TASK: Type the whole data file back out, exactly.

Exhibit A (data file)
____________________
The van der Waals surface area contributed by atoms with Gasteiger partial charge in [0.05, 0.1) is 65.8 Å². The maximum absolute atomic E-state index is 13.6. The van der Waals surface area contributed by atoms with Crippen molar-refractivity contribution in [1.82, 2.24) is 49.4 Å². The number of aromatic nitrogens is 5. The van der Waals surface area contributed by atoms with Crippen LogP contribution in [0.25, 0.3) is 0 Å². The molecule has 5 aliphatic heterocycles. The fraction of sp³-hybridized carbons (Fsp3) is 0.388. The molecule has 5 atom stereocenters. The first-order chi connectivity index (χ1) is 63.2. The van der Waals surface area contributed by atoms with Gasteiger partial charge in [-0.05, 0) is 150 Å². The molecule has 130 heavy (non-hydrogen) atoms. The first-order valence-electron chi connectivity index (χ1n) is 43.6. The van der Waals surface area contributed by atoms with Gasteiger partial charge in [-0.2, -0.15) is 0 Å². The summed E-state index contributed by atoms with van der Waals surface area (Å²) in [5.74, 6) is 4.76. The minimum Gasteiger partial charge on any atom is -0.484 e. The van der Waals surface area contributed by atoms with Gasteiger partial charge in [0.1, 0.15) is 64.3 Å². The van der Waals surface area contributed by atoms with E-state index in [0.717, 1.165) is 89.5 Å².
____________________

The van der Waals surface area contributed by atoms with Gasteiger partial charge in [0.05, 0.1) is 65.8 Å². The maximum absolute atomic E-state index is 13.6. The van der Waals surface area contributed by atoms with Crippen molar-refractivity contribution in [1.82, 2.24) is 49.4 Å². The number of aromatic nitrogens is 5. The van der Waals surface area contributed by atoms with Crippen LogP contribution in [0.25, 0.3) is 0 Å². The molecule has 5 aliphatic heterocycles. The fraction of sp³-hybridized carbons (Fsp3) is 0.388. The molecule has 5 atom stereocenters. The first-order chi connectivity index (χ1) is 63.2. The van der Waals surface area contributed by atoms with Gasteiger partial charge in [-0.05, 0) is 150 Å². The molecule has 130 heavy (non-hydrogen) atoms. The first-order valence-electron chi connectivity index (χ1n) is 43.6. The van der Waals surface area contributed by atoms with Gasteiger partial charge in [-0.2, -0.15) is 0 Å². The summed E-state index contributed by atoms with van der Waals surface area (Å²) in [5.74, 6) is 4.76. The minimum Gasteiger partial charge on any atom is -0.484 e. The van der Waals surface area contributed by atoms with Gasteiger partial charge in [0.1, 0.15) is 64.3 Å². The van der Waals surface area contributed by atoms with E-state index in [0.717, 1.165) is 89.5 Å².